Date: 11/29/17 8:48 pm
From: Tom Wilberding <twilberding...>
Subject: [cobirds] Rough-legged Hawks, Elbert and Lincoln Counties

Barb and I were pleased to see 9 Rough-legged Hawks, all light morph, this
afternoon in Elbert and Lincoln counties.

- 3 south of Matheson on Elbert CR 149 to CR 66, spaced a couple of
miles apart.
- 2 more, a male and a female, at the top of a tree east of that
junction, 149 & 66. (Seemed unusual for a solitary hawk species in
non-breeding season.)
- 4 more along I-70 between Limon and Bovina, spaced a couple of miles

We also saw a Prairie Falcon, and two prairie Merlins, all spaced far apart.

It seems that during some winters Rough-legged Hawks are fairly common in
Colorado, other winters not so much. They eat lemmings in the Arctic, so
maybe their numbers fluctuate with the lemming population, like Snowy Owls.
I wonder if anyone keeps an annual Colorado census of this sort? I wasn’t
able to glean such data from eBird.

Horned larks were not abundant for us today, and no Lapland Longspurs
despite many patches of freshly plowed earth.

More on Rough-legged Hawks from the internet, if you’re interested:

As Swainson’s Hawks retreat to South America, Rough-legged Hawks descend
from the Arctic tundra to take their place. *Buteo lagopus. “*Lagopus” is
Greek for “feet like a hare’s”*. *Yep, they’re sort of furry, covered with
feathers, like ptarmigan, another Arctic bird. John James Audubon called it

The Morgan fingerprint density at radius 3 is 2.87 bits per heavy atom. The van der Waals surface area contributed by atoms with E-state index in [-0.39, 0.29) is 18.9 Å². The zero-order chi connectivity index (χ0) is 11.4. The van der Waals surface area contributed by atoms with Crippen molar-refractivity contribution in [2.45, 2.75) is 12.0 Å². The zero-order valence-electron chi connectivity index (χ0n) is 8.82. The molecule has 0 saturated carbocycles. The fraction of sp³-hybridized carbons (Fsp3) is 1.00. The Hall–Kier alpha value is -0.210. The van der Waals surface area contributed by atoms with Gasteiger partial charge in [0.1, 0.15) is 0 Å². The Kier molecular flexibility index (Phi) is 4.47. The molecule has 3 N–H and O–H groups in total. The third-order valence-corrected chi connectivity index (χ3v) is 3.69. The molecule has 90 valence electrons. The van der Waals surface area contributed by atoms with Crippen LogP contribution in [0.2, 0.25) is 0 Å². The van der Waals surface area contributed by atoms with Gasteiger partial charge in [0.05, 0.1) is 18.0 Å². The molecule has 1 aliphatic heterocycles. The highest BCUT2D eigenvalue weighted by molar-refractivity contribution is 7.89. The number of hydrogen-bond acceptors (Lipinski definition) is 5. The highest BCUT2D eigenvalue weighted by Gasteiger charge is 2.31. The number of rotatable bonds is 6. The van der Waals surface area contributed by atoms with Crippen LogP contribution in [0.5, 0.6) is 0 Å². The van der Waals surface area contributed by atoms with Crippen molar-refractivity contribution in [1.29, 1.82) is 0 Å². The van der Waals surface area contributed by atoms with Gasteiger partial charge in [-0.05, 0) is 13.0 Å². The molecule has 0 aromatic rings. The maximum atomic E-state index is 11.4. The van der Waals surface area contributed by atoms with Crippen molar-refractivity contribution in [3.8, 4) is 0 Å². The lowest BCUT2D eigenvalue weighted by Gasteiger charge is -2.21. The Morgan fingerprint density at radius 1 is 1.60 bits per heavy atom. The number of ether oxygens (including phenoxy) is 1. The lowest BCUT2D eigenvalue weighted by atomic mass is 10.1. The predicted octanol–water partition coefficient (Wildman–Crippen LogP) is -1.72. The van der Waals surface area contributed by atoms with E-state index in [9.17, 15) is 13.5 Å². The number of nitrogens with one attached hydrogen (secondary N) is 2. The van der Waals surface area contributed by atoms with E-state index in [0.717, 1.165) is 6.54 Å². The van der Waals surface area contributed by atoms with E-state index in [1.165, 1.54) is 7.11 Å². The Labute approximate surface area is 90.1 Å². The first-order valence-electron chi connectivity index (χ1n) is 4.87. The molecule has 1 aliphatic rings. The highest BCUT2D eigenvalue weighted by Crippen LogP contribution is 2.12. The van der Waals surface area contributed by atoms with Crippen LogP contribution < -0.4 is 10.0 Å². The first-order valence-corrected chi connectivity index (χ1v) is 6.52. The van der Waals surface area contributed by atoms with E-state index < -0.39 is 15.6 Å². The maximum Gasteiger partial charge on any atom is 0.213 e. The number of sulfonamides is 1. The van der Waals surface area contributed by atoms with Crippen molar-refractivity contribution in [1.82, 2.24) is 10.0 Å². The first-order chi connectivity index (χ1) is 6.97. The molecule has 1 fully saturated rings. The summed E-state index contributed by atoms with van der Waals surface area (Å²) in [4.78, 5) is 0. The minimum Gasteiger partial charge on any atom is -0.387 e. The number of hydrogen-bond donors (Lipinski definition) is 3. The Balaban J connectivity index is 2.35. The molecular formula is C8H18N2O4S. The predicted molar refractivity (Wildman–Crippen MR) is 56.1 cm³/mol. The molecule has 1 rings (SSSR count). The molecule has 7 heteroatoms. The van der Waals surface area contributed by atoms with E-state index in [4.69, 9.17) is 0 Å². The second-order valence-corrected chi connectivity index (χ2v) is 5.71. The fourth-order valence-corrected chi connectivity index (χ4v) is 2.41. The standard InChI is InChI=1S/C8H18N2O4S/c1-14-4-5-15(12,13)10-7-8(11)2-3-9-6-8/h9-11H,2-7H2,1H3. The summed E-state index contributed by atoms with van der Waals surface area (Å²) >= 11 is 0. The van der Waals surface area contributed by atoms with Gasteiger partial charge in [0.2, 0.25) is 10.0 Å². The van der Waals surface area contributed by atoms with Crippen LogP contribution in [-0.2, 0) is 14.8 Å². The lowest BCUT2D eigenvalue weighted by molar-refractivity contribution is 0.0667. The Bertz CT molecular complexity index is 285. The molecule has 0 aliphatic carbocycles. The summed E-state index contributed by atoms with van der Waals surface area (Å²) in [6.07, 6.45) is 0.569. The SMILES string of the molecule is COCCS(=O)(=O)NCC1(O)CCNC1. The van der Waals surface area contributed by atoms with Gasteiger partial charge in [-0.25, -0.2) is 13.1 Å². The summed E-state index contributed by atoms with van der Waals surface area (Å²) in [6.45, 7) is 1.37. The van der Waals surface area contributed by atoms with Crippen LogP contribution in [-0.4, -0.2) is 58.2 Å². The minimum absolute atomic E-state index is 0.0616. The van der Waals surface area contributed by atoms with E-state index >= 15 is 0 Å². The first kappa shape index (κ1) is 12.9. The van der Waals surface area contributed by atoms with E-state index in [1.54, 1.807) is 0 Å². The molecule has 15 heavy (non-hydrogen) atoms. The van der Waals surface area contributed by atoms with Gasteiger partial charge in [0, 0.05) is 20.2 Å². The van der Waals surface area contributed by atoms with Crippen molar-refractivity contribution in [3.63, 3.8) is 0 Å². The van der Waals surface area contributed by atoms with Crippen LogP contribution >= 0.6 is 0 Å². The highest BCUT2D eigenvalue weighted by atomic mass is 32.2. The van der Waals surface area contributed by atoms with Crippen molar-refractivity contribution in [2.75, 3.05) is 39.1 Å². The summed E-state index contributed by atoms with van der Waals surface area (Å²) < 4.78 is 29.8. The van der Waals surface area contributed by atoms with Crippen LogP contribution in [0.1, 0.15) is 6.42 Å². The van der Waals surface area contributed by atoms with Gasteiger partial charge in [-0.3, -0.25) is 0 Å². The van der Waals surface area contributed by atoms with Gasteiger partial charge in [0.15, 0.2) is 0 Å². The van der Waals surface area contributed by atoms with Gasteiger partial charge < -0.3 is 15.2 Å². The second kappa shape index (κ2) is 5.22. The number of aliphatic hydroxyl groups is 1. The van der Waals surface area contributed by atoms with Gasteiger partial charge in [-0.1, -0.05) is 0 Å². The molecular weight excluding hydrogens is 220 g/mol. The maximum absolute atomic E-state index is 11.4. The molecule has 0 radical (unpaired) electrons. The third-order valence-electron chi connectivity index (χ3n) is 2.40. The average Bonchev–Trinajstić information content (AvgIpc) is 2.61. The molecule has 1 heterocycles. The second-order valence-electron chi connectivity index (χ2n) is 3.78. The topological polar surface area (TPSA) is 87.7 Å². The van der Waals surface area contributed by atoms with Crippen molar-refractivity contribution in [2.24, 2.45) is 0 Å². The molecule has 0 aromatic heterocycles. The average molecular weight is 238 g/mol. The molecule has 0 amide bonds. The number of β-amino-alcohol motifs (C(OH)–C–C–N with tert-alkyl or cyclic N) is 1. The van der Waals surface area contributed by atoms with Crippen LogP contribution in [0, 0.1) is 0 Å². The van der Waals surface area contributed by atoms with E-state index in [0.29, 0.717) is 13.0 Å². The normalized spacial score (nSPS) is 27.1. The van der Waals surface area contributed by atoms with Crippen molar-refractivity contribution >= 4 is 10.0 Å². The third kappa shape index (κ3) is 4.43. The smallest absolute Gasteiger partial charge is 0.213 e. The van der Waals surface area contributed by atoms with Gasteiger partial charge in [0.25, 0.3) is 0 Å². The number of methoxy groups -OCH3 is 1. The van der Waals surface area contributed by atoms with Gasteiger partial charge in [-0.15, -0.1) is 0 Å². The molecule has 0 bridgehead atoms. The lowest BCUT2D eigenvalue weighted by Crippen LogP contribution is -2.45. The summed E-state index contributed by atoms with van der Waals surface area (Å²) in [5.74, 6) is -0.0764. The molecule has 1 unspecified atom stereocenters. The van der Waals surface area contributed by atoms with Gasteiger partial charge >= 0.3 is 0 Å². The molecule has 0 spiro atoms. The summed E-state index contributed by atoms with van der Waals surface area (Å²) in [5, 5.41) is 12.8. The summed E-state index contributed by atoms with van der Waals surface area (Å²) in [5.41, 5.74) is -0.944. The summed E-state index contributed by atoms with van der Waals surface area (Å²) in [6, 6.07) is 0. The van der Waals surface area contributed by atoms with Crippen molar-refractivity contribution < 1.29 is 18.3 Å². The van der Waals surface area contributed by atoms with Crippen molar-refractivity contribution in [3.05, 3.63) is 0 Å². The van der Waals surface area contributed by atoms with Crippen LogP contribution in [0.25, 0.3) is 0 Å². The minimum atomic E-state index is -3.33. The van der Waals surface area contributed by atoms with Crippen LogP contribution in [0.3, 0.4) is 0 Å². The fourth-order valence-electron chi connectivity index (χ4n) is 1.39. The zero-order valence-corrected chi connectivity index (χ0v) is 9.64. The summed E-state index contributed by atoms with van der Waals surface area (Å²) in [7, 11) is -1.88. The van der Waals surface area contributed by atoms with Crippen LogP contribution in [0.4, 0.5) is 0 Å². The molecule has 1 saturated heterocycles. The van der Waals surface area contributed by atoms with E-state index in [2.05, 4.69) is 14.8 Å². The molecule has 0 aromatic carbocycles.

Rough-legged Falcon. Wikipedia calls it Rough-legged Buzzard.

They breed in the Arctic and Subarctic regions of North America and
Eurasia, the only buteo that has a complete circumpolar distribution. Along
with the kestrels, kites and osprey, this is one of the few birds of prey
to hover regularly--we saw that activity today. There are three subspecies.

They have small talons and prey on small rodents, like lemmings and voles,
but are also known to take young snow buntings *and Lapland longspurs*.
(Yes, my excuse!) They can live 19 years in the wild.

Good winter birding!
Tom Wilberding
Littleton, Colorado




You received this message because you are subscribed to the Google Groups "Colorado Birds" group.
To unsubscribe from this group and stop receiving emails from it, send an email to cobirds+<unsubscribe...>
To post to this group, send email to <cobirds...>
To view this discussion on the web visit<e4ceea59-a572-4613-8df3-8a7671e5fb7b...>
For more options, visit

Join us on Facebook!